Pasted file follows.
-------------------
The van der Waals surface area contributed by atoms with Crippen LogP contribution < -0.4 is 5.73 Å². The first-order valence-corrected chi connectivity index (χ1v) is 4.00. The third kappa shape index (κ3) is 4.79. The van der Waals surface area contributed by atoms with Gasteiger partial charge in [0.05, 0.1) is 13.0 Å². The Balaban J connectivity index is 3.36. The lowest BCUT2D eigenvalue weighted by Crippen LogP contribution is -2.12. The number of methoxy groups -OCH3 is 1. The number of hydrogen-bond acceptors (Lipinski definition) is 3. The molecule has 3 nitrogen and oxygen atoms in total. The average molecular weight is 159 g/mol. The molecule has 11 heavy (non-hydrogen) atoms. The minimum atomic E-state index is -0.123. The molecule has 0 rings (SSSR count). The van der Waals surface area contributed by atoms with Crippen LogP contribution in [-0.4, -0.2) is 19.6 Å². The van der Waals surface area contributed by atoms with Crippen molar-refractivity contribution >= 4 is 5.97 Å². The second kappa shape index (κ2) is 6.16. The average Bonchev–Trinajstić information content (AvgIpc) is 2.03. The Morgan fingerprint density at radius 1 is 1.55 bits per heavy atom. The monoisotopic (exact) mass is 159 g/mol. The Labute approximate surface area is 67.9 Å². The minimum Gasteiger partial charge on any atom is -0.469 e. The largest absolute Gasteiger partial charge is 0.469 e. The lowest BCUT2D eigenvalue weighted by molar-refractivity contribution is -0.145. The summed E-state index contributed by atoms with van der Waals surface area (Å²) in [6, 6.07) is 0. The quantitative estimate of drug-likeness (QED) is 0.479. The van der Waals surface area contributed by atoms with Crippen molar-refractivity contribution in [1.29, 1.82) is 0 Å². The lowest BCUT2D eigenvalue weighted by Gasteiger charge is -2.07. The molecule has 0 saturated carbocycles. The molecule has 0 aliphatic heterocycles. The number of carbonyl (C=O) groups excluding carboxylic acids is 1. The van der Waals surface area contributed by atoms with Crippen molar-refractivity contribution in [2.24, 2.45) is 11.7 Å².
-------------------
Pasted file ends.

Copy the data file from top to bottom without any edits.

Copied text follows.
The van der Waals surface area contributed by atoms with Crippen LogP contribution < -0.4 is 5.73 Å². The first-order valence-corrected chi connectivity index (χ1v) is 4.00. The third kappa shape index (κ3) is 4.79. The van der Waals surface area contributed by atoms with Gasteiger partial charge in [0.05, 0.1) is 13.0 Å². The Balaban J connectivity index is 3.36. The lowest BCUT2D eigenvalue weighted by Crippen LogP contribution is -2.12. The number of methoxy groups -OCH3 is 1. The number of hydrogen-bond acceptors (Lipinski definition) is 3. The molecule has 3 nitrogen and oxygen atoms in total. The average molecular weight is 159 g/mol. The molecule has 11 heavy (non-hydrogen) atoms. The minimum atomic E-state index is -0.123. The molecule has 0 rings (SSSR count). The van der Waals surface area contributed by atoms with Crippen LogP contribution in [-0.4, -0.2) is 19.6 Å². The van der Waals surface area contributed by atoms with Crippen molar-refractivity contribution >= 4 is 5.97 Å². The second kappa shape index (κ2) is 6.16. The average Bonchev–Trinajstić information content (AvgIpc) is 2.03. The Morgan fingerprint density at radius 1 is 1.55 bits per heavy atom. The monoisotopic (exact) mass is 159 g/mol. The Labute approximate surface area is 67.9 Å². The minimum Gasteiger partial charge on any atom is -0.469 e. The largest absolute Gasteiger partial charge is 0.469 e. The lowest BCUT2D eigenvalue weighted by molar-refractivity contribution is -0.145. The summed E-state index contributed by atoms with van der Waals surface area (Å²) in [6, 6.07) is 0. The quantitative estimate of drug-likeness (QED) is 0.479. The van der Waals surface area contributed by atoms with Crippen molar-refractivity contribution in [1.29, 1.82) is 0 Å². The lowest BCUT2D eigenvalue weighted by Gasteiger charge is -2.07. The molecule has 0 saturated carbocycles. The molecule has 0 aliphatic heterocycles. The number of carbonyl (C=O) groups excluding carboxylic acids is 1. The van der Waals surface area contributed by atoms with Crippen molar-refractivity contribution in [2.24, 2.45) is 11.7 Å².